You Can Have Your Cheese and Eat It, Too!
Are you lactose intolerant or think you might be? Our blogger Amelia Winslow wrote this article to help people like you ward off those unpleasant side effects. These and other helpful articles can be found at LesserEvil Life.
If your stomach rumbles every time you eat dairy, you might be tempted to swear off this food group forever.
But sometimes you can find alternatives. People with lactose intolerance can usually enjoy some dairy products, without suffering the unpleasant consequences they may have become accustomed to.
Before we go any further, let’s review what it means to be “lactose intolerant.” Lactose is a naturally occurring sugar found in milk and many dairy products. Most people can easily digest lactose because they have an enzyme called “lactase” in their gut. People with lactose intolerance don’t have enough lactase to digest lactose. In this instance, dairy consumption can cause stomach aches, bloating, gas, or diarrhea.
With those unpleasant symptoms, why would anyone whose even remotely lactose intolerant want to try eating dairy? Because dairy is an excellent source of naturally-occurring calcium and protein. It’s also delicious, and many foods are made with dairy products, which can make eating out inconvenient for those who have lactose intolerance.
What Can You Eat If You’re Lactose Intolerant?
- Yogurt. The good bacteria (live, active cultures) found in yogurt will digest the lactose for you. Choose a high quality yogurt (here’s a guide to help) with very few ingredients, or Greek yogurt, which has less lactose to begin with.
- Aged cheeses. The harder a cheese is, the less lactose it has. That’s because the lactose is found in the watery part of milk, and harder cheeses have less liquid, so less lactose. Extra sharp cheddar, Parmesan, Pecorino, aged gouda, and other very hard cheeses have essentially no lactose.
- Lactase-fortified dairy products. Lactaid is the most well-known example in this category, but there now quite a few other cheeses, yogurts, and ice creams that are fortified with the lactase enzyme, so people with lactose intolerance can digest them.
- Low-fat dairy products in small amounts. Low-fat dairy like low-fat milk and cheese, are easier on the system, and can be consumed in small amounts, especially when combined with other foods at a meal (these foods are also higher in protein and calcium than their high-fat counterparts). Finding the foods that work for you may just be a matter of trial and error, so start slow.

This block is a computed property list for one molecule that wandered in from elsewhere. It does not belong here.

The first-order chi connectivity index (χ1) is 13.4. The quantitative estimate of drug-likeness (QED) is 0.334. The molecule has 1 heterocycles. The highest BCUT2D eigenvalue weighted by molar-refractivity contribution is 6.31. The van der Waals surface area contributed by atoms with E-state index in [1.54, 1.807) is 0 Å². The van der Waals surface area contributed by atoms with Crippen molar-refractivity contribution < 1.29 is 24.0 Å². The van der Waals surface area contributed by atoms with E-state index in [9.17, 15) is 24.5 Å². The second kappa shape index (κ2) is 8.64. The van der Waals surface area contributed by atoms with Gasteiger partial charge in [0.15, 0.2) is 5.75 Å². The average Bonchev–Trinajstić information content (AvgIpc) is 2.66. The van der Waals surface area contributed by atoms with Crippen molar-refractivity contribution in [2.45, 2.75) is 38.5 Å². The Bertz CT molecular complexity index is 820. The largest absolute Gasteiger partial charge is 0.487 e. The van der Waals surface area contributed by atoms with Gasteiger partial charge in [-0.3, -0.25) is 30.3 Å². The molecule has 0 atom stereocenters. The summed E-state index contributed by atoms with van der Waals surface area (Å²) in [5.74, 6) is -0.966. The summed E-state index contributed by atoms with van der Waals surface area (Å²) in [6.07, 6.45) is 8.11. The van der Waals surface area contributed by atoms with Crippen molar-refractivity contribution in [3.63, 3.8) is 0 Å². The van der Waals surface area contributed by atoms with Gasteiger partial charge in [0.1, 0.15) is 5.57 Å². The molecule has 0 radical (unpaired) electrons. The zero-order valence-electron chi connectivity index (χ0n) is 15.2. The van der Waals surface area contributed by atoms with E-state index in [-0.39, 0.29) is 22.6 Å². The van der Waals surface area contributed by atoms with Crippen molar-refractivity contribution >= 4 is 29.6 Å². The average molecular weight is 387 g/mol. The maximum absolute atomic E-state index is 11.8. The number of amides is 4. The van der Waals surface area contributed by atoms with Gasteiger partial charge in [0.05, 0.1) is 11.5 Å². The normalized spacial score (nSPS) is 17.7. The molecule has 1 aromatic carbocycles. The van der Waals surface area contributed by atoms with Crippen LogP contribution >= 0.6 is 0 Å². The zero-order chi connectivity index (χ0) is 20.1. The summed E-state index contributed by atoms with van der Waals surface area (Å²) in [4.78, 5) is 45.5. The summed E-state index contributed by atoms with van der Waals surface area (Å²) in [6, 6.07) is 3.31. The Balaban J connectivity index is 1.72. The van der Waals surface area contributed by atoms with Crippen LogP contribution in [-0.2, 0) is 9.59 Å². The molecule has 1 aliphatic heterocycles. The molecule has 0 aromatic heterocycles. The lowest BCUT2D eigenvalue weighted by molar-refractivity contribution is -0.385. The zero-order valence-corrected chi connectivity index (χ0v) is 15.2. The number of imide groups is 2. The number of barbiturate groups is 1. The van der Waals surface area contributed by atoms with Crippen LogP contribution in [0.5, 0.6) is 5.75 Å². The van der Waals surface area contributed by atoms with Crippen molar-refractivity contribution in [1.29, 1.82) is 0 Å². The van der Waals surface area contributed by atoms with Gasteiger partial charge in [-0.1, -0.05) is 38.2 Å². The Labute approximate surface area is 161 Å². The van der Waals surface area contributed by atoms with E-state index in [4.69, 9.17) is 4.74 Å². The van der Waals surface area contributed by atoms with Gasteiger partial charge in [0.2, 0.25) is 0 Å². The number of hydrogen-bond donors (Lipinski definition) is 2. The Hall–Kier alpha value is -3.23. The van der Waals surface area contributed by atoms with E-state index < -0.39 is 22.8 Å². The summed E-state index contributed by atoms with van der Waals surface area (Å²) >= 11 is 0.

- Dairy products eaten with a lactase pill. Some people find lactase enzyme pills more effective than others, but they’re worth a try. Pop a lactase pill 30-60 minutes before consuming dairy to see if this method works for you. (Note: it probably won’t work if you take lactase and then down a huge banana split, but it may be effective for eating a small serving of cereal with milk).
What Foods Should Be Avoided?
- Very high fat dairy products, like ice cream, soft creamy cheeses, and cream (including foods made with cream). These are harder to digest than low-fat dairy products, and will likely cause unpleasant symptoms. The one exception here is aged cheese, which is high-fat but low-lactose.
- Whey protein concentrate. This is a doozy, because it’s added to a lot of foods to make them seem richer and creamier. But it can wreak havoc on a lactose intolerant person’s system (and on a normal person’s system), because it often contains concentrated lactose.
- Soft-serve ice cream/frozen yogurt. This is mostly because of reason #2. Many soft-serve desserts, smoothies, and protein shakes have significant amounts of whey protein concentrate, and will cause major digestive distress. If you love ice cream-style desserts, buy real frozen yogurt from the grocery store (Stonyfield, Julie’s Organic, and Straus Family Creamery all contain live active cultures that will help you digest).